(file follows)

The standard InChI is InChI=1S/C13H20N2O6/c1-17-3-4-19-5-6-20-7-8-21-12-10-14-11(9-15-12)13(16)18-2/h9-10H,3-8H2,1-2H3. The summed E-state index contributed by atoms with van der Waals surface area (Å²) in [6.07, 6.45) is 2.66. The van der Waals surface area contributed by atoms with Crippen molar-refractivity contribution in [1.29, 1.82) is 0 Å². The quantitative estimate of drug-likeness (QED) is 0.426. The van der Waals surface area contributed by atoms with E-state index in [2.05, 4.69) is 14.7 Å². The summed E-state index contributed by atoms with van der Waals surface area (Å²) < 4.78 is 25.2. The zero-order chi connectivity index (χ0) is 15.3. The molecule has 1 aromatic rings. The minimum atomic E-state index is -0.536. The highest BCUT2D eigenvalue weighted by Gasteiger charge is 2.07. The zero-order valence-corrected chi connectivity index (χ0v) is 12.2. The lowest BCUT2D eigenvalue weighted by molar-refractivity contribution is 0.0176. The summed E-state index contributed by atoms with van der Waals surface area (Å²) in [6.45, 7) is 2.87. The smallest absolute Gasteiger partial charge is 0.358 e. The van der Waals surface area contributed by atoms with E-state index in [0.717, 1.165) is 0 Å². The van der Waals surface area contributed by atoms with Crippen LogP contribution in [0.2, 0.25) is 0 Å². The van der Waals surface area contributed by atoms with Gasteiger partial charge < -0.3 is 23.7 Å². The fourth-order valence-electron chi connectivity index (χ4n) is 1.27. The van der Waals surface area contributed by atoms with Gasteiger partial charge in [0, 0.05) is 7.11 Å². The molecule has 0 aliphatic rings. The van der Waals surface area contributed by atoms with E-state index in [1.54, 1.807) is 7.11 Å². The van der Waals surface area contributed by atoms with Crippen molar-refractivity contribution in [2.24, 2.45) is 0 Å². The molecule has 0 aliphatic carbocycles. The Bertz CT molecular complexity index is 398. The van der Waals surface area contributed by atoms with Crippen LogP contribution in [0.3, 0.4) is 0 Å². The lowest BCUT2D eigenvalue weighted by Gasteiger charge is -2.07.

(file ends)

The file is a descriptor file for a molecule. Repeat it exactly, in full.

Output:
The standard InChI is InChI=1S/C13H20N2O6/c1-17-3-4-19-5-6-20-7-8-21-12-10-14-11(9-15-12)13(16)18-2/h9-10H,3-8H2,1-2H3. The summed E-state index contributed by atoms with van der Waals surface area (Å²) in [6.07, 6.45) is 2.66. The van der Waals surface area contributed by atoms with Crippen molar-refractivity contribution in [1.29, 1.82) is 0 Å². The quantitative estimate of drug-likeness (QED) is 0.426. The van der Waals surface area contributed by atoms with E-state index in [2.05, 4.69) is 14.7 Å². The summed E-state index contributed by atoms with van der Waals surface area (Å²) < 4.78 is 25.2. The zero-order chi connectivity index (χ0) is 15.3. The molecule has 1 aromatic rings. The minimum atomic E-state index is -0.536. The highest BCUT2D eigenvalue weighted by Gasteiger charge is 2.07. The zero-order valence-corrected chi connectivity index (χ0v) is 12.2. The lowest BCUT2D eigenvalue weighted by molar-refractivity contribution is 0.0176. The summed E-state index contributed by atoms with van der Waals surface area (Å²) in [6.45, 7) is 2.87. The smallest absolute Gasteiger partial charge is 0.358 e. The van der Waals surface area contributed by atoms with E-state index in [0.717, 1.165) is 0 Å². The van der Waals surface area contributed by atoms with Crippen LogP contribution in [0.2, 0.25) is 0 Å². The van der Waals surface area contributed by atoms with Gasteiger partial charge < -0.3 is 23.7 Å². The fourth-order valence-electron chi connectivity index (χ4n) is 1.27. The van der Waals surface area contributed by atoms with Gasteiger partial charge in [0, 0.05) is 7.11 Å². The molecule has 0 aliphatic rings. The van der Waals surface area contributed by atoms with E-state index in [1.54, 1.807) is 7.11 Å². The van der Waals surface area contributed by atoms with Crippen molar-refractivity contribution in [2.24, 2.45) is 0 Å². The molecule has 0 aliphatic carbocycles. The Bertz CT molecular complexity index is 398. The van der Waals surface area contributed by atoms with Crippen LogP contribution in [0.3, 0.4) is 0 Å². The lowest BCUT2D eigenvalue weighted by Gasteiger charge is -2.07.